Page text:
(Guest post by Greg Forster)
In case you missed it, Samuel Goldman had a great article in The Week about why conservative efforts to change the content of education always fail:
Laws and regulations aren’t self-enforcing, after all. They have to be interpreted at the district, school, and classroom level….A challenge to CRT bans in particular is that they’re unpopular among the people responsible for enforcing them. Although not uniformly liberal, teachers tend to support Democrats. Party leaning doesn’t determine opinions on any particular issue, of course. But Democrats report overwhelmingly positive opinions about CRT in particular and “structural” accounts of racism in general.
Raw numbers don’t tell the whole story, either. As Richard Hanania has argued, motivated minorities outweigh passive majorities. In particular, it’s likely that the teachers most active in administration, professional development, and union affairs are more left-leaning than their colleagues. Recent decisions by the National Education Association and American Federation of Teachers to emphasize “anti-racist” policies support this assumption.
Goldman correctly concludes that in education, there are only two realistic political alternatives for the right, if they are really interested in winning. One would be a right-wing reenactment of the left’s “long march through the institutions,” which would allow the great-grandchildren of today’s right-wingers to exercise the kind of cultural power progressives now wield. The other is “radical…educational pluralism,” by which Goldman means school choice as a revolutionary challenge to the very idea of monopolization of schools, rather than school choice as merely the welfare state by other means – an escape hatch for the most needy kids in the worst schools.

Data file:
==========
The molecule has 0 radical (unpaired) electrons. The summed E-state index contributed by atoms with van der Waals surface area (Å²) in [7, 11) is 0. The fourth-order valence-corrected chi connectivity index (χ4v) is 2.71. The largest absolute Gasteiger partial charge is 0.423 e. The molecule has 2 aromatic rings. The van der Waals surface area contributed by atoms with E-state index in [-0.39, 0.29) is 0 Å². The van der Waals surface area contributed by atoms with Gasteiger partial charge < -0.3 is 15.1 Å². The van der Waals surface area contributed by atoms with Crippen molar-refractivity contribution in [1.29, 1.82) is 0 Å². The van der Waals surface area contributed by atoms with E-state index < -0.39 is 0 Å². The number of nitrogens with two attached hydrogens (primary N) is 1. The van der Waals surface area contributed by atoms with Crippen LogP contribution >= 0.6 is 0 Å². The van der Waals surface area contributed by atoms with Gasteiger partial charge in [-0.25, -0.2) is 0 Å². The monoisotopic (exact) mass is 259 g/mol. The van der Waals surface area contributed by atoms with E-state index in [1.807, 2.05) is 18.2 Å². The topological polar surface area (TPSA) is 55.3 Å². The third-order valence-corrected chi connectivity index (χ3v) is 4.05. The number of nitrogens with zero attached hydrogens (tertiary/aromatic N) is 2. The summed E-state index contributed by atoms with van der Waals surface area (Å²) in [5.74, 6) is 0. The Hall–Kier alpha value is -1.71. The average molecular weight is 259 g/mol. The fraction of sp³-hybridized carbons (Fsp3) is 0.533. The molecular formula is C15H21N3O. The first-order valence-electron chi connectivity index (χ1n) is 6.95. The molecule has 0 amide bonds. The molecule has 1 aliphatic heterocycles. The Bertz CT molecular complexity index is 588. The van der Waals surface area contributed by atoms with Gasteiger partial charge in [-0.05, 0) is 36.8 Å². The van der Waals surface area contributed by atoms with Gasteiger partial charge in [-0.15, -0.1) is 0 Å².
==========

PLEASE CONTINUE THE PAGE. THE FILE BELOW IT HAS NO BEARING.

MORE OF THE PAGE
Goldman also correctly concludes that school choice is the more plausible option.
Milton used to talk about the stark difference between “charity vouchers,” offered only to the poor, and “educational vouchers,” offered to everyone: “Charity vouchers help the poor but will not produce any real reform of the educational system. And what we need is a real reform.”
Goldman has seen what Milton saw – the real value of school choice is that universal school choice makes the government school system accountable to parents, and nothing else will.
It seems like Goldman feels obligated to say some negative things about the prospects for choice, because he throws in some easily refuted canards:
- There is, contrary to Goldman’s unsupported suggestions, no ambiguity about the legal status of school choice programs. Choice has won a long string of solid Supreme Court victories that have established its legal standing unambiguously.
- School choice is popular, and growing more so.
- Most egregiously, Goldman suggests that parents don’t want choice, because exercising choice is hard. But Goldman himself notes that the kind of educational pluralism he envisions is “common around the world.” Are U.S. parents uniquely lazy and/or stupid, incapable of doing what parents routinely do in the other countries Goldman mentions?
Still, the article is definitely worth your time if you’re interested in a close look at what doesn’t work to change education, and why.